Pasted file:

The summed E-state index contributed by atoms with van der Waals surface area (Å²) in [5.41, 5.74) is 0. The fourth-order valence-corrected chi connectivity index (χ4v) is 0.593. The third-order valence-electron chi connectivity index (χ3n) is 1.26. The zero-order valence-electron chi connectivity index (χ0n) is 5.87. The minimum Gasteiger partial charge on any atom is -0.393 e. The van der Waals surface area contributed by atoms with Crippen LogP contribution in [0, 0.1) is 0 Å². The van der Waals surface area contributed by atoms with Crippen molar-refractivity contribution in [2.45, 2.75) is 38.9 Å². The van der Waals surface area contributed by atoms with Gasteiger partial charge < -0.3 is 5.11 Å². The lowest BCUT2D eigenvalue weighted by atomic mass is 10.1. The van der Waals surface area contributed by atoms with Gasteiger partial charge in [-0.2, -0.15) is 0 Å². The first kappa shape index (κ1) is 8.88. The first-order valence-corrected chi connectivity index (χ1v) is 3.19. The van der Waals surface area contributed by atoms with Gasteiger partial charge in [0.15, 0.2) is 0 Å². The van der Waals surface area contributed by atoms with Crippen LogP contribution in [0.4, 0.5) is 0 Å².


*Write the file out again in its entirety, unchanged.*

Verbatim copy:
The summed E-state index contributed by atoms with van der Waals surface area (Å²) in [5.41, 5.74) is 0. The fourth-order valence-corrected chi connectivity index (χ4v) is 0.593. The third-order valence-electron chi connectivity index (χ3n) is 1.26. The zero-order valence-electron chi connectivity index (χ0n) is 5.87. The minimum Gasteiger partial charge on any atom is -0.393 e. The van der Waals surface area contributed by atoms with Crippen LogP contribution in [0, 0.1) is 0 Å². The van der Waals surface area contributed by atoms with Crippen molar-refractivity contribution in [2.45, 2.75) is 38.9 Å². The van der Waals surface area contributed by atoms with Gasteiger partial charge < -0.3 is 5.11 Å². The lowest BCUT2D eigenvalue weighted by atomic mass is 10.1. The van der Waals surface area contributed by atoms with Gasteiger partial charge in [-0.2, -0.15) is 0 Å². The first kappa shape index (κ1) is 8.88. The first-order valence-corrected chi connectivity index (χ1v) is 3.19. The van der Waals surface area contributed by atoms with Gasteiger partial charge in [0.15, 0.2) is 0 Å². The van der Waals surface area contributed by atoms with Crippen LogP contribution in [0.4, 0.5) is 0 Å².